I have been known to take on a few side projects. I spend most of my time running my freelance design business, but I manage to carve out a small amount of time for other interests. Over the years I’ve come to see the benefits to having side projects, and I thought I would share them with you. Acquire New Skills
Taking on a new challenge can teach you new skills, and those can be used later to bolster your freelance services. I like to think of it like cross-training.
When I launched Frictionless a year ago to sell products and books, I started with a free PDF manifesto. Learning the process for creating and delivering that document has equipped me to help a number of clients do the same thing.
Temper Your Expectations
Taking on a side project that involves your passion, your ideas and sometimes even your money means buying into risk. The fact is, you could fail. Horribly.
It’s easy for us to be optimistic, and while I’m not advocating complete pessimism, I am suggesting a more realistic outlook. Hope for the best, plan for the worst. Managing a side project full of personal risk teaches us to refine our expectations.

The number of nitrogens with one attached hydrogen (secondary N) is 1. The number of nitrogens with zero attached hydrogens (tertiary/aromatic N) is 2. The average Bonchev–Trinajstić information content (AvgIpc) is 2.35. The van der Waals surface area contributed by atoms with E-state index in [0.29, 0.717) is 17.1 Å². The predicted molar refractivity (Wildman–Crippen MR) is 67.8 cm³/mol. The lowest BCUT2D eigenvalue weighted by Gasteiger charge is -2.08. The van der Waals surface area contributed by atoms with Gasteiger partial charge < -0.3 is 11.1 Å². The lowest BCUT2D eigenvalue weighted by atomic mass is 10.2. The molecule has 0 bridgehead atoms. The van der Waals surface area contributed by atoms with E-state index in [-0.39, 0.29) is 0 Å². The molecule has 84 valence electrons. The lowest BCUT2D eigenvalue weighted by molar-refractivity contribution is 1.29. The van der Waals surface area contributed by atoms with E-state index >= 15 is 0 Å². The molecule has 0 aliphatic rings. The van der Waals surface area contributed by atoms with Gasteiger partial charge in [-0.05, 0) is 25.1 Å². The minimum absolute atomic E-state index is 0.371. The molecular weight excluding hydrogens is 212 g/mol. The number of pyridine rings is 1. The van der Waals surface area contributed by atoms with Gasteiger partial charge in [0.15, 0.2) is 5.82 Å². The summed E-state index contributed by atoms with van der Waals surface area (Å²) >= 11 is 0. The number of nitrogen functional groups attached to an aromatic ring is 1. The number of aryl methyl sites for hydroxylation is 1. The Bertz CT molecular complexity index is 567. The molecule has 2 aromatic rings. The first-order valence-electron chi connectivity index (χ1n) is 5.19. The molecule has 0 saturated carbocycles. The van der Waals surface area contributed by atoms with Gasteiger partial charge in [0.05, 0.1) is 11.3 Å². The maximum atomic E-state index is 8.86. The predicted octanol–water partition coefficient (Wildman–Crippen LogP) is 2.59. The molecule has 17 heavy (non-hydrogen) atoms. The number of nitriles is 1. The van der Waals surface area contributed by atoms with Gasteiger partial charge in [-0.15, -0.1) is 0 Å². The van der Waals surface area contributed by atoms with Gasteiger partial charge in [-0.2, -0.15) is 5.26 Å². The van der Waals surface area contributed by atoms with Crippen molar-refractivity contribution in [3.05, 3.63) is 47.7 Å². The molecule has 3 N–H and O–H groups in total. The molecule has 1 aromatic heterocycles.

Find New Tools
Whenever I tackle a new side project, I end up having to find new tools to get the job done. Sometimes it’s an app, and sometimes it’s a service or product or system. Whatever it is, it’s a relief when I find it.
Now better equipped, I have a more complete list of options and hints to pass on to my clients. What’s that? You need a solution to selling digital goods? You would like to sell your own paperback book? You have a massive email list to manage? My side projects have equipped me to help with those challenges.
Side projects aren’t all roses and puppy dogs, but they certainly leave us better off when it’s all said and done. Learn from your exploration, and turn it into an asset.